Lincoln: Officials are refusing to release presentations the state has received from a nonprofit group that is analyzing criminal justice data to help Nebraska deal with severe overcrowding in its prison system. Gov. Pete Ricketts’ office refused the Omaha World-Herald’s request for those reports from the Crime and Justice Institute because the group of state officials who heard the presentations isn’t a public body, and officials said the information is still in draft form. “If there’s any legislation that comes out of it, it will go to a hearing just like any other bill, and the public will have a chance to weigh in on that,” Ricketts said. At some point, he said, data will be released in support of any prospective legislation. The director of the Nebraska ACLU, Danielle Conrad, said it doesn’t make sense to her that presentations given to a committee composed of public officials would be considered drafts. The ACLU, which has opposed Ricketts’ proposal to build a new prison, said state officials should uphold Nebraska’s “strong and proud tradition of open government” and release the reports. State Corrections Director Scott Frakes is expected to address prison overcrowding concerns when he testifies before the Legislature on Wednesday, but it doesn’t appear likely he will address the work state officials are doing with CJI.
Las Vegas: Health officials report a dramatic increase in drug overdose deaths in the state between 2019 and 2020. Accidental overdoses among Nevadans totaled 788 in 2020, a 55% increase from 510 in 2019, the Nevada Overdose Data Program reported Thursday. The number of overdose deaths among people younger than 25 nearly tripled, from 38 in 2019 to 106 in 2020. According to the state’s drug overdose reporting system, 1 of every 2 overdose deaths involved a person with a mental health problem, while 3 in 4 overdose victims had an identified substance misuse problem not related to alcohol. The opioid overdose antidote naloxone is available free statewide, and the overdose data program encourages Nevadans to learn about the life-saving resource. Naloxone can be obtained in Nevada without a prescription. In 2015, Nevada adopted the Good Samaritan Overdose Law, which protects a person from prosecution for many narcotics-related offenses when seeking medical assistance for another person for a drug-related emergency.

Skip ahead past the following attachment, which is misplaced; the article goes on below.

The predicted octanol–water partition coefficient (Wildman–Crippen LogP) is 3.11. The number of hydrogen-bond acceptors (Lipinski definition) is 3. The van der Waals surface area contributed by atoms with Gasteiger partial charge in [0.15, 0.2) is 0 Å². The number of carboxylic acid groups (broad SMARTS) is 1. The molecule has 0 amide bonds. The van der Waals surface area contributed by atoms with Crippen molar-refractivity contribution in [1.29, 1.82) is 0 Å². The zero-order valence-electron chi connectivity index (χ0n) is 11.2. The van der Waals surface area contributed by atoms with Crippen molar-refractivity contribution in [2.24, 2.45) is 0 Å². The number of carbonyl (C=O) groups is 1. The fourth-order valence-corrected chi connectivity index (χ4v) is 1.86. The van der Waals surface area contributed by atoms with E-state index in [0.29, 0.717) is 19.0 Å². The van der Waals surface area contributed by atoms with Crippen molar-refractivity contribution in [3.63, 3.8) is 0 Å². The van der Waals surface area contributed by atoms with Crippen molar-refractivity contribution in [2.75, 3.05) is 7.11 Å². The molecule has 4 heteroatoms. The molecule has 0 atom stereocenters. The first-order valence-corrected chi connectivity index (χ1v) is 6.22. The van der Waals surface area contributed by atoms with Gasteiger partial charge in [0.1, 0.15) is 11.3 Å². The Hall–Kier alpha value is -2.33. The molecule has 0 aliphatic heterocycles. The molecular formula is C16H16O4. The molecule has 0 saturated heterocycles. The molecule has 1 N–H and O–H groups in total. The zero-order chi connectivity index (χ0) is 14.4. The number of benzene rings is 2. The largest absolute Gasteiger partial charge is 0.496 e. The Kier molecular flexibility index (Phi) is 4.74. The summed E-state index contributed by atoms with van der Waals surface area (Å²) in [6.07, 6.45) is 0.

Concord: The New Hampshire Department of Insurance has launched the state’s new HealthCost website to help people compare prices across health care facilities. The site, launched Friday, also includes information on health insurance and an interactive tool to compare hospitals’ quality of care, cleanliness and customer satisfaction. The site can be accessed at nhhealthcost.nh.gov. NH HealthCost, created by the Insurance Department in 2007, uses paid claims data collected from New Hampshire’s health insurers to show patients – insured and uninsured – an estimated price for a procedure. Patients can access the total costs of their procedures, including physician fees, lab fees and facility fees.